One of the most dangerous effects of physical trauma is internal bleeding. It is insidious because it is often invisible, at least initially; internal organs can be gravely damaged with little or no outside evidence. The victim can walk, talk, and interact often to the point of seeming fine. Meanwhile, the body suffers, and once the damage is discovered, it can be irreparable.

I’ve been thinking about this lately because it so clearly reflects what sin can do to the spiritual self. Typically the pattern goes something like this: we recognize our sin, agonize over it, feel sorry for what we've done, and beg forgiveness. Sometimes this feels like enough; in the Gospels, Jesus’ constant love in the face of sin and the sinner is all-encompassing and freeing, washing us clean from guilt and shame.

Other times, however, the sin seems too horrific to be healed. Praying, saying the confession, and even entering into the liturgy of Reconciliation of a Penitent don't touch the hurt within. The guilt and shame take on a secret life of their own, polluting to the point that absolution seems absurd. Surely it is more right to continue suffering than somehow be released from these awful feelings. After all, we brought them upon ourselves.

It is especially difficult when our sin affects others in our community. It is one thing to be caught in a web that really only affects us—a self-contained jealousy, for example, or covetousness burning hot in the heart but inspiring no further action. But some sins come through like a wrecking ball. Relationships are destroyed—sometimes the very relationships that make up our most intimate networks of support. And we are cast adrift, unmoored, alone, and accused.

The story of the adulterous woman in chapter 8 of John’s Gospel seems to me the most vivid biblical picture of such a state. A woman has been caught in the act of adultery: literally pulled from the bed of a man not her husband and thrown into the street for final judgement. Judgement came from the law, which prescribed stoning as punishment, and the Pharisees fairly writhe in glee as they present her case to Jesus. But Jesus kneels down and idly draws in the dirt, scarcely looking up as he declares, “Let anyone among you who is without sin be the first to throw a stone at her.”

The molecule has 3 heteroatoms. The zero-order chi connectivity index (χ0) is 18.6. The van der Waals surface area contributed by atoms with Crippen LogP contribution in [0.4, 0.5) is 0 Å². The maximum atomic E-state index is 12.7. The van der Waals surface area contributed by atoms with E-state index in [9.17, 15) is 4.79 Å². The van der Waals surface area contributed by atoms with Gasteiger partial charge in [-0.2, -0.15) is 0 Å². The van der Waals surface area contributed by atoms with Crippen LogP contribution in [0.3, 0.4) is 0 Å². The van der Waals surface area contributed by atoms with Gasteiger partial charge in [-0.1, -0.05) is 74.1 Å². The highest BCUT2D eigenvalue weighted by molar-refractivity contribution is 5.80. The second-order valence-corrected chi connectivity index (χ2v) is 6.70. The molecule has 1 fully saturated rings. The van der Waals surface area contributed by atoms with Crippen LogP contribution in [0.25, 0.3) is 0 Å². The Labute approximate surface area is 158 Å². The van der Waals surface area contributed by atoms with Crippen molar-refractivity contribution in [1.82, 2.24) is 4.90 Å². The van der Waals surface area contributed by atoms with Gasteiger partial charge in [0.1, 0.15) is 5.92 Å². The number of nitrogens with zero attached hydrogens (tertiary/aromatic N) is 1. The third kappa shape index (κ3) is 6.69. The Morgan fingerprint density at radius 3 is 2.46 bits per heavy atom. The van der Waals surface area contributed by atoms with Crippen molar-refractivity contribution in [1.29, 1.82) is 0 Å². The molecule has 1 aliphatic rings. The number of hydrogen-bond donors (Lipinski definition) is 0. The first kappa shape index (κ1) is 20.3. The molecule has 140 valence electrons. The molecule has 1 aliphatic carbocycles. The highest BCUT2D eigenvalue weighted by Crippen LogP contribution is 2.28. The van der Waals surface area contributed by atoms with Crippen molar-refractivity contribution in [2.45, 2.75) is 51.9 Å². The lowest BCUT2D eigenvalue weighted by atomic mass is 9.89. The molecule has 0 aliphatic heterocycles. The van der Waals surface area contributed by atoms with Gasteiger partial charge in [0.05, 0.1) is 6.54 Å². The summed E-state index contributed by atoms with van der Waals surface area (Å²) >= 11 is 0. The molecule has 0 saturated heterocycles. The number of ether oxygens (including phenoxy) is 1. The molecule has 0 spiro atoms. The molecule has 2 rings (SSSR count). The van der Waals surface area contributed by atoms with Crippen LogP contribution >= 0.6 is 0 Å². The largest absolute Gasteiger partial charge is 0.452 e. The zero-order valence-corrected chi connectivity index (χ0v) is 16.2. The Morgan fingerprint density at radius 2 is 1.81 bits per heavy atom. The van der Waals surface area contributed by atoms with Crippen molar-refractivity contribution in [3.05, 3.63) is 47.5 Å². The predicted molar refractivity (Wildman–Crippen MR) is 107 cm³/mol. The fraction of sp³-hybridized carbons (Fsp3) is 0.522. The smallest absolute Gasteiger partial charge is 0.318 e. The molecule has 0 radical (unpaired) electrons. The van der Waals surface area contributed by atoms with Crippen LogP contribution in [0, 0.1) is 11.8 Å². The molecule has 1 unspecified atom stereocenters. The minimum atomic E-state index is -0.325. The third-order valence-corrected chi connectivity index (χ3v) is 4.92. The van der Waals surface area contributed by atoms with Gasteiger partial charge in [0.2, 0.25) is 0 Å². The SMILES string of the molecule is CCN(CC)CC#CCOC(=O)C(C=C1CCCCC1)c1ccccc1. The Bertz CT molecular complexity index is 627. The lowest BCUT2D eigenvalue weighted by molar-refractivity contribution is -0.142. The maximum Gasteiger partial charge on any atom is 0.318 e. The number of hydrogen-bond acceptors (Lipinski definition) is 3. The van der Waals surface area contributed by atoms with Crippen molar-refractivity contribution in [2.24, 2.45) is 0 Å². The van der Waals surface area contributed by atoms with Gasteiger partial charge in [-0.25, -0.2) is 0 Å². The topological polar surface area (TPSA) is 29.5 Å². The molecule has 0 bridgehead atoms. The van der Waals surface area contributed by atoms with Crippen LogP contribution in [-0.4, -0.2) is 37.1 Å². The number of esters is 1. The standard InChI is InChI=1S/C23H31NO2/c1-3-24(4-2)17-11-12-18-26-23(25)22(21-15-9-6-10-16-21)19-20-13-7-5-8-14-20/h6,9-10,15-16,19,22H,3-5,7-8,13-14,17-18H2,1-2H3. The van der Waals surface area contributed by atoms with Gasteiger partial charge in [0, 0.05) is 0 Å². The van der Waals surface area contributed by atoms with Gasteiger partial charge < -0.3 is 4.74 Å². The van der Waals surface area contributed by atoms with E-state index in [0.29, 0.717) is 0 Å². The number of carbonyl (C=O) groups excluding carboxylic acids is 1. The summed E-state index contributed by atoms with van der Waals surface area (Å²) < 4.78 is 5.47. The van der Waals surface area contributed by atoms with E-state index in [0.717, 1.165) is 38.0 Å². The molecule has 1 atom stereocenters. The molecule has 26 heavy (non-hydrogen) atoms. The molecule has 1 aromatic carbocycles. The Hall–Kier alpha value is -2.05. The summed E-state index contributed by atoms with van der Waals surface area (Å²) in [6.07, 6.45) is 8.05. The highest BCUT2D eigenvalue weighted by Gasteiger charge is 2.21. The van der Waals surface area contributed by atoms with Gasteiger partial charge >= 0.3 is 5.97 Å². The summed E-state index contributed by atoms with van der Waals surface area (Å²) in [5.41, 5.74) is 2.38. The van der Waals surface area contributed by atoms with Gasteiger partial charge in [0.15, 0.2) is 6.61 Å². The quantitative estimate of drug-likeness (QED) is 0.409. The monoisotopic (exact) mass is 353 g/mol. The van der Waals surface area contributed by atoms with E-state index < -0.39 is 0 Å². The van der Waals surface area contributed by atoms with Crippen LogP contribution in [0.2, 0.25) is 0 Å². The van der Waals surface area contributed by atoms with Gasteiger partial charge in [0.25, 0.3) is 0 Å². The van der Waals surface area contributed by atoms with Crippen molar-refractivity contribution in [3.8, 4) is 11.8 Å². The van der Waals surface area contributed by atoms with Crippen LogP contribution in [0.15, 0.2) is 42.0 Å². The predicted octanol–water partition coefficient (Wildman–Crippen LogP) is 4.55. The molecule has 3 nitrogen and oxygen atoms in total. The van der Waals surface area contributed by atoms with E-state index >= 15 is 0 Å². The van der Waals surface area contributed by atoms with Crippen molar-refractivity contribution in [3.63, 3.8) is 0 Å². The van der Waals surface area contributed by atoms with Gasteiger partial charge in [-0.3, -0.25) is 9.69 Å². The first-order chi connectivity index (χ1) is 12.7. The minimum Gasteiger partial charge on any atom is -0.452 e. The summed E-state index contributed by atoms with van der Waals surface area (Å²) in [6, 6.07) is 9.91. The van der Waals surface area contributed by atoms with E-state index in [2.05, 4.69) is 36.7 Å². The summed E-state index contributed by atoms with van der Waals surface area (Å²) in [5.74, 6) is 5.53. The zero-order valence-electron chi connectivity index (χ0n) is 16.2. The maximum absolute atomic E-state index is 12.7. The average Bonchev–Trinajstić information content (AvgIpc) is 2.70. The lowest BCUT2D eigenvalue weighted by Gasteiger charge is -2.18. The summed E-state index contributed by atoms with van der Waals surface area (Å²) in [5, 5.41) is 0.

Instantly the fury dies down. One by one the entire crowd disperses, as such a sinless wonder cannot be found in that crowd or in any of the hundreds of millions of other crowds, real or imagined, who have gathered to accuse anyone for anything in the thousands of years since. There is no sinless wonder other than Jesus.

Game, set, match, right?

The problem is that we don't need a crowd to attack us with stones. I know, because lately I’ve been sitting down to the mineral mother lode every single morning and shoveling those suckers down all on my own. I am swallowing the stones myself.

And for a while this seemed like the right thing to do. Guilt and shame can blind us to the point of idolatry—I’m pretty certain that Jesus himself could have knocked on the door with coffee and a bagel and I would have ignored him to keep gnawing on my massive chunk of granite.

Then I did some reading. I read up a little on the story in John chapter 8, and I discovered that during medieval times, people grew curious about just what it was Jesus was writing in the dirt. Song lyrics? A grocery list? “Haters gon' hate?”

Terra terram accusat, the legend says. Earth accuses earth.

In forgiving the adulteress, Jesus adds mercy to the justice demanded by the law. More than adding it, he prioritizes it, as only God can do for us lumps of clay. There’s little point in us pointing our dirty fingers at each other. And if God’s narrative lived out in Christ is bigger than the stories I tell myself, then Jesus’ decision to save the woman and to save me and to save every sinner through grace negates stoning of every sort, even self-inflicted.

I have been bleeding internally for no earthly reason at all, and for every earthly reason.

Some animals should, in fact, eat stones. They’re called gastroliths, and stones help them digest the other food they’ve eaten. Any gastroliths who are reading this—certain whales, birds, and various dinosaurs—should take that under advisement.

The rest of us should knock it off and eat our Wheaties, relieved of our burdens and newly committed to go and sin no more.

Originally posted at Milkweed

Martha-Lynn Corner

Martha-Lynn Corner and her family attend St. Thomas Episcopal Church in Richmond, Virginia. She blogs at Milkweed, part of the CCblogs network.

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